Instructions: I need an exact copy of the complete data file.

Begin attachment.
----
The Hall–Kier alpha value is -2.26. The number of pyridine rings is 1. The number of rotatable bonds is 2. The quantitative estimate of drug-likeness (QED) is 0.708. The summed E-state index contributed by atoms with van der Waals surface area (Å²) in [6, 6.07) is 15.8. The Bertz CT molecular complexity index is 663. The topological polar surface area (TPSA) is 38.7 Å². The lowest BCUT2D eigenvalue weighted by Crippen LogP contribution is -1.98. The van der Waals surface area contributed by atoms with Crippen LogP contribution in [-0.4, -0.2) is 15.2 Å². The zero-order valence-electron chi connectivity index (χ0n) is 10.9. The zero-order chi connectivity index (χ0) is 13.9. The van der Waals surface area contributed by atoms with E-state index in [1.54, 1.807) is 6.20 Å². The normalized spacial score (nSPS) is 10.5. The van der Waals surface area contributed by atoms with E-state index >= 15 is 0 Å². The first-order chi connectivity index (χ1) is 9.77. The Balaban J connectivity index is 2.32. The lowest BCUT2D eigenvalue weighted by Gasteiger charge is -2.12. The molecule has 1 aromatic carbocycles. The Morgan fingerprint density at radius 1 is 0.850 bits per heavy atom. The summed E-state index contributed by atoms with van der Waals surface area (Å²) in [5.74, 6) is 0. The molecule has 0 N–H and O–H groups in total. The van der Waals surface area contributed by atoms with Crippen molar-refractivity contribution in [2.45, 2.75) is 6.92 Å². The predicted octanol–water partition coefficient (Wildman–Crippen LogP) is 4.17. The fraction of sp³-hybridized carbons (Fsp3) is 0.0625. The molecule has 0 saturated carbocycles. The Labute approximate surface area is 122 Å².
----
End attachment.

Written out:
The Hall–Kier alpha value is -2.26. The number of pyridine rings is 1. The number of rotatable bonds is 2. The quantitative estimate of drug-likeness (QED) is 0.708. The summed E-state index contributed by atoms with van der Waals surface area (Å²) in [6, 6.07) is 15.8. The Bertz CT molecular complexity index is 663. The topological polar surface area (TPSA) is 38.7 Å². The lowest BCUT2D eigenvalue weighted by Crippen LogP contribution is -1.98. The van der Waals surface area contributed by atoms with Crippen LogP contribution in [-0.4, -0.2) is 15.2 Å². The zero-order valence-electron chi connectivity index (χ0n) is 10.9. The zero-order chi connectivity index (χ0) is 13.9. The van der Waals surface area contributed by atoms with E-state index in [1.54, 1.807) is 6.20 Å². The normalized spacial score (nSPS) is 10.5. The van der Waals surface area contributed by atoms with E-state index >= 15 is 0 Å². The first-order chi connectivity index (χ1) is 9.77. The Balaban J connectivity index is 2.32. The lowest BCUT2D eigenvalue weighted by Gasteiger charge is -2.12. The molecule has 1 aromatic carbocycles. The Morgan fingerprint density at radius 1 is 0.850 bits per heavy atom. The summed E-state index contributed by atoms with van der Waals surface area (Å²) in [5.74, 6) is 0. The molecule has 0 N–H and O–H groups in total. The van der Waals surface area contributed by atoms with Crippen molar-refractivity contribution in [2.45, 2.75) is 6.92 Å². The predicted octanol–water partition coefficient (Wildman–Crippen LogP) is 4.17. The fraction of sp³-hybridized carbons (Fsp3) is 0.0625. The molecule has 0 saturated carbocycles. The Labute approximate surface area is 122 Å².